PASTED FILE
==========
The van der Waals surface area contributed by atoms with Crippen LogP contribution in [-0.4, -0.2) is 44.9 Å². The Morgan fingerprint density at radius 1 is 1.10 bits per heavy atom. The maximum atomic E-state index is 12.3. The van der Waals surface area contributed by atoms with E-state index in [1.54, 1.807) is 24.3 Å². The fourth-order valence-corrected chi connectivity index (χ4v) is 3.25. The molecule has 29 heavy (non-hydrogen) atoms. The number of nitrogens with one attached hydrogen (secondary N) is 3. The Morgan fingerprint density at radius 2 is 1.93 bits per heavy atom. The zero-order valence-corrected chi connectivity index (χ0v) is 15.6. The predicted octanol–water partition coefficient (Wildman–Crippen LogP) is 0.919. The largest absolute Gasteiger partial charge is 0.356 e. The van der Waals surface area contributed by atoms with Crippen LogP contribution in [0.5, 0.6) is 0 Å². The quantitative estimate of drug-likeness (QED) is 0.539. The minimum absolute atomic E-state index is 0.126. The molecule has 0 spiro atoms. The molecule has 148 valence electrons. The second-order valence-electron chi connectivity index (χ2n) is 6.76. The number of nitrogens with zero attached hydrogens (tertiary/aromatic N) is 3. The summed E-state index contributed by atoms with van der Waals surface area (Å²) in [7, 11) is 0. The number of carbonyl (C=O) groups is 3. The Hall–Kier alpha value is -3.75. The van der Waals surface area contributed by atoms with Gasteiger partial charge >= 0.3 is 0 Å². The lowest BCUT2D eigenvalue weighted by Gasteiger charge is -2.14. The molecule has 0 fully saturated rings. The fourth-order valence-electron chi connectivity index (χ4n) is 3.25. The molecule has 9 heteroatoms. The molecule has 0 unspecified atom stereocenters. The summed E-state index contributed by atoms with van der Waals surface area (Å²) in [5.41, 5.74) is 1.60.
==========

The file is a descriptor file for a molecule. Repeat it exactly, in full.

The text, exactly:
The van der Waals surface area contributed by atoms with Crippen LogP contribution in [-0.4, -0.2) is 44.9 Å². The Morgan fingerprint density at radius 1 is 1.10 bits per heavy atom. The maximum atomic E-state index is 12.3. The van der Waals surface area contributed by atoms with E-state index in [1.54, 1.807) is 24.3 Å². The fourth-order valence-corrected chi connectivity index (χ4v) is 3.25. The molecule has 29 heavy (non-hydrogen) atoms. The number of nitrogens with one attached hydrogen (secondary N) is 3. The Morgan fingerprint density at radius 2 is 1.93 bits per heavy atom. The zero-order valence-corrected chi connectivity index (χ0v) is 15.6. The predicted octanol–water partition coefficient (Wildman–Crippen LogP) is 0.919. The largest absolute Gasteiger partial charge is 0.356 e. The van der Waals surface area contributed by atoms with Crippen LogP contribution in [0.5, 0.6) is 0 Å². The quantitative estimate of drug-likeness (QED) is 0.539. The minimum absolute atomic E-state index is 0.126. The molecule has 0 spiro atoms. The molecule has 148 valence electrons. The second-order valence-electron chi connectivity index (χ2n) is 6.76. The number of nitrogens with zero attached hydrogens (tertiary/aromatic N) is 3. The summed E-state index contributed by atoms with van der Waals surface area (Å²) in [7, 11) is 0. The number of carbonyl (C=O) groups is 3. The Hall–Kier alpha value is -3.75. The van der Waals surface area contributed by atoms with Gasteiger partial charge >= 0.3 is 0 Å². The lowest BCUT2D eigenvalue weighted by Gasteiger charge is -2.14. The molecule has 0 fully saturated rings. The fourth-order valence-electron chi connectivity index (χ4n) is 3.25. The molecule has 9 heteroatoms. The molecule has 0 unspecified atom stereocenters. The summed E-state index contributed by atoms with van der Waals surface area (Å²) in [5.41, 5.74) is 1.60.